If you want to see a totally sick, dark, and disturbing (yet highly entertaining) portrait of what truly fragmented family dynamics look like, check out Michael Weschler’s new film Altered Minds, starring Judd Hirsch as a retired psychiatrist and family man. (It will be released in theaters as well as to video-on-demand on November 20.)
I won’t give away the plot—you have to experience the twists yourself to fully appreciate the suite of unpleasant emotions that are elicited by this film—but I’ll say this: It represents family dynamics at their worst.
The film takes place in a high-end mansion in a suburb of New York City, and features an ailing, elderly father, his wife, and their four adult children. Let’s just say that not everyone gets along and lots of bad stuff happens.
I attended the New York premiere of the film this week, as well as a panel discussion which included three of my Psychology Today colleagues, Jane Greer, Hara Marano, and Guy Winch, which focused on how powerful negative childhood events can shape one’s psychological development and mental health. As an evolutionist, I’d add one more angle to the dialogue of the issues brought up by this thriller.
Evolutionary Mismatch and Mental Health in the Modern World
In recent decades, zookeepers have come to clearly see how damaging it can be to keep a wild animal in an unnatural environment (such as a monkey in a cage). Monkeys who are raised in cages show all kinds of markers of psychological and behavioral distress. As is well-documented by evolutionary psychologists (see Geher, 2014; Montgomery, 2010), modern Westernized living for humans is very much like living in a cage.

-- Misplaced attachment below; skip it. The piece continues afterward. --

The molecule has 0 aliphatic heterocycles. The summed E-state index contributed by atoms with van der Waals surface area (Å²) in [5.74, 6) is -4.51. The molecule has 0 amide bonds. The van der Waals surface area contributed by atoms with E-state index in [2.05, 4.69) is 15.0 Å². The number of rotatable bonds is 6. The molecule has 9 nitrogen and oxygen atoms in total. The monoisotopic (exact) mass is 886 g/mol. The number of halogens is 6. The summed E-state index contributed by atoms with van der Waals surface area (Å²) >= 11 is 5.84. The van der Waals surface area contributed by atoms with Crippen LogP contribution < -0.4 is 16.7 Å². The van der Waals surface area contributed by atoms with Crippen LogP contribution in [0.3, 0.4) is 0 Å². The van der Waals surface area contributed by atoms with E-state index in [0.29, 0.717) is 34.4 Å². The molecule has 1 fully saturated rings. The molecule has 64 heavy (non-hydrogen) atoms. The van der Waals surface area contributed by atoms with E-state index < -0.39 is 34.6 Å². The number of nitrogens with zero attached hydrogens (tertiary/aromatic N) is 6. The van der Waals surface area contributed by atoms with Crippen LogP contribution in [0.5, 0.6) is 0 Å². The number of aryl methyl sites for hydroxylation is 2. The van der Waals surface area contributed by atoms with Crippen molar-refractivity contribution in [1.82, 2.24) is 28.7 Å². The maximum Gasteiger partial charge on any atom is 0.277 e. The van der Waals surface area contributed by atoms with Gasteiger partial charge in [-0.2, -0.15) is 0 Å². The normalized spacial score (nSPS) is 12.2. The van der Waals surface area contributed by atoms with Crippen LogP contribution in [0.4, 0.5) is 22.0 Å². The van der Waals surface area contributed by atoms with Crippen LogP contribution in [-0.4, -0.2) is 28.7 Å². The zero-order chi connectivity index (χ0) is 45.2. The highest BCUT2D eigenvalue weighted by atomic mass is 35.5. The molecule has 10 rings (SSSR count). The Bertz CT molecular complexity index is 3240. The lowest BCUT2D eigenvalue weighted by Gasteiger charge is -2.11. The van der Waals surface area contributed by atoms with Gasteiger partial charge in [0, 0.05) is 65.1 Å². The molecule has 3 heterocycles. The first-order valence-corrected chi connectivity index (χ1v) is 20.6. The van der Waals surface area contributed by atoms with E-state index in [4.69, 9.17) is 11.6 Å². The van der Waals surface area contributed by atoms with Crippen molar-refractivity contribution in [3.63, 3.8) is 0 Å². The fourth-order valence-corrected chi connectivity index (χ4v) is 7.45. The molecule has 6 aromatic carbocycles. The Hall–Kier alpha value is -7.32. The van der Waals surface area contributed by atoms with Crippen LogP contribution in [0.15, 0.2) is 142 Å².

In the film, characters exist in a world full of mismatches—full of ways that do not match the environments that surrounded our ancestors for the lion’s share of human evolution. Here are some specific ways the world presented in Altered Minds is out of sync with ancestral conditions:
Put it all together, and it’s not so surprising that a modern nuclear family—with a father who is a prominent military psychiatrist—will have some major “issues.” As is often the case, an evolutionarily informed approach can help us step back and think about how mismatches from ancestral conditions help us understand the problems of the modern world.
Bottom Line: Want to be creeped out and disturbed for 92 minutes? Want to see a worst-case scenario of the dark side of family dynamics? Can’t get enough of Judd Hirsch? Then check out Altered Minds. It's certainly not a feel-good film, but definitely one worth watching.
Hrdy, S. B. (2009). Mothers and Others: The Evolutionary Origins of Mutual Understanding. Cambridge: Harvard University Press.
Montgomery, J. (2010). The Answer Model: A New Path to Healing. TAM Books.
Smith, D. L. (2009). The most dangerous animal. New York: St. Marten’s Griffin